|Location||Philippines, Region IX|
|Central coordinates||122o 4.00' East 6o 53.00' North|
|IBA criteria||A1, A2|
|Altitude||200 - 1,100m|
|Year of IBA assessment||2001|
Site description Pasonanca Watershed is only 7 km north of Zamboanga City at the tip of the Zamboanga Peninsula in southwestern Mindanao. It has the largest block of old growth lowland dipterocarp forest remaining in Region 9, and a DENR Protected Area Survey Assessment (PASA) reports that old growth and secondary growth forest covers about 60% of the area. The rest is agricultural land, coconut plantations and built-up areas. Rock formations and numerous rivers and springs provide additional habitats for wildlife. It has a rolling terrain with moderate to steep slopes. Tenured migrants have occupied part of the watershed since the 1950s. Since it is close to the city, housing projects have been constructed by developers at the edge of the watershed. There is also a picnic and camping area adjacent to the watershed, including a Boy Scouts of the Philippines camp. Pasonanca Watershed is the only source of potable water for Zamboanga City, and the Tumaga River also provides industrial and irrigation water for the area around the city.
Key Biodiversity Many of the threatened and restricted-range species of the Mindanao and Eastern Visayas Endemic Bird Area have been recorded in or near to Pasonanca Watershed, including recent records of the threatened Mindanao Bleeding-heart, Philippine Kingfisher, Philippine Leafbird and Little Slaty Flycatcher, and Zamboanga Bulbul, which is confined to western Mindanao and Basilan. It is likely that the good quality habitat there supports some important populations of these birds.
|Species||Season||Period||Population estimate||Quality of estimate||IBA Criteria||IUCN Category|
|Japanese Night-heron Gorsachius goisagi||winter||2001||present||-||A1||Endangered|
|Chinese Egret Egretta eulophotes||non-breeding||2001||present||-||A1||Vulnerable|
|Philippine Eagle Pithecophaga jefferyi||resident||2001||present||-||A1||Critically Endangered|
|Mindanao Bleeding-heart Gallicolumba crinigera||resident||2001||present||-||A1||Vulnerable|
|Spotted Imperial-pigeon Ducula carola||resident||2001||present||-||A1||Vulnerable|
|Giant Scops-owl Otus gurneyi||resident||2001||present||-||A1||Vulnerable|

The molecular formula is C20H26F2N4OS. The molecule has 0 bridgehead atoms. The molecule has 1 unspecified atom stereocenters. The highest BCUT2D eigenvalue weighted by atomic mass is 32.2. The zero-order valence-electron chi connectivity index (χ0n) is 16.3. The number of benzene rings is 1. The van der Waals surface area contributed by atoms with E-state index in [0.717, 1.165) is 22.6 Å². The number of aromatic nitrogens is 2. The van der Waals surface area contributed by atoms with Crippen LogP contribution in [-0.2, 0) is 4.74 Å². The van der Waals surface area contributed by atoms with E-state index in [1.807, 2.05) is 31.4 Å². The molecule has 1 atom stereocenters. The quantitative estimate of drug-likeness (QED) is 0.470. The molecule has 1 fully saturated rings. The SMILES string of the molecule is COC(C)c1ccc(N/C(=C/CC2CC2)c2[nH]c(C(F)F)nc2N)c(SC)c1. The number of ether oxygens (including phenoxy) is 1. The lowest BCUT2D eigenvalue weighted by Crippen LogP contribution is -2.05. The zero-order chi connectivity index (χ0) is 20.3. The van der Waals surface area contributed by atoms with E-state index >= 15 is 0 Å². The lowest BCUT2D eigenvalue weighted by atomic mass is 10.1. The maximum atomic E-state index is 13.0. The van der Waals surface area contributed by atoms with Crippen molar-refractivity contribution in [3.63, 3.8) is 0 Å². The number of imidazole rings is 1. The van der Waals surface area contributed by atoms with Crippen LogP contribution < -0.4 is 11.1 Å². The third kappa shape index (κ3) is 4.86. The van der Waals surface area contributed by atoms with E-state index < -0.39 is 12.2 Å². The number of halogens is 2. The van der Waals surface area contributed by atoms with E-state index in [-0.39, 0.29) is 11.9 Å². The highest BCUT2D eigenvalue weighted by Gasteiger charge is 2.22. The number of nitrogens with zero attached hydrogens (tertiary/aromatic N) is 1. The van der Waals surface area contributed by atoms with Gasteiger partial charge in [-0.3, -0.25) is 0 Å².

|Alcedo argentata||resident||2001||present||-||A1||Not Recognised|
|Ceyx melanurus||resident||2001||present||-||A1||Not Recognised|
|Blue-capped Kingfisher Actenoides hombroni||resident||2001||present||-||A1||Vulnerable|
|Rufous-lored Kingfisher Todiramphus winchelli||resident||2001||present||-||A1||Vulnerable|
|Mindanao Broadbill Eurylaimus steerii||resident||2001||present||-||A1||Vulnerable|
|Azure-breasted Pitta Pitta steerii||resident||2001||present||-||A1||Vulnerable|
|Celestial Monarch Hypothymis coelestis||resident||2001||present||-||A1||Vulnerable|
|Little Slaty Flycatcher Ficedula basilanica||resident||2001||present||-||A1||Vulnerable|
|Philippine Leafbird Chloropsis flavipennis||resident||2001||present||-||A1||Vulnerable|
|Philippine Cockatoo Cacatua haematuropygia||resident||2001||present||-||A1||Critically Endangered|
|Protected area||Designation||Area (ha)||Relationship with IBA||Overlap with IBA (ha)|
|Pasonanca||Natural Park||12,066||protected area contains site||11,935|
|Pasonanca Buffer Zone||Natural Park - Buffer Zone||5,479||protected area overlaps with site||700|
|IUCN habitat||Habitat detail||Extent (% of site)|
|Artificial - terrestrial||-|
Protection status Pasonanca Watershed Forest Reservation was declared by Presidential Proclamation No. 199 on 17 December 1987. The protected area covers 12,106.61 ha with a buffer zone of 5,307 ha.
References Haribon Foundation (1998).
Contribute Please click here to help BirdLife conserve the world's birds - your data for this IBA and others are vital for helping protect the environment.
Recommended citation BirdLife International (2015) Important Bird Areas factsheet: Pasonanca Natural Park. Downloaded from http://www.birdlife.org on 23/05/2015
To provide new information to update this factsheet or to correct any errors, please email BirdLife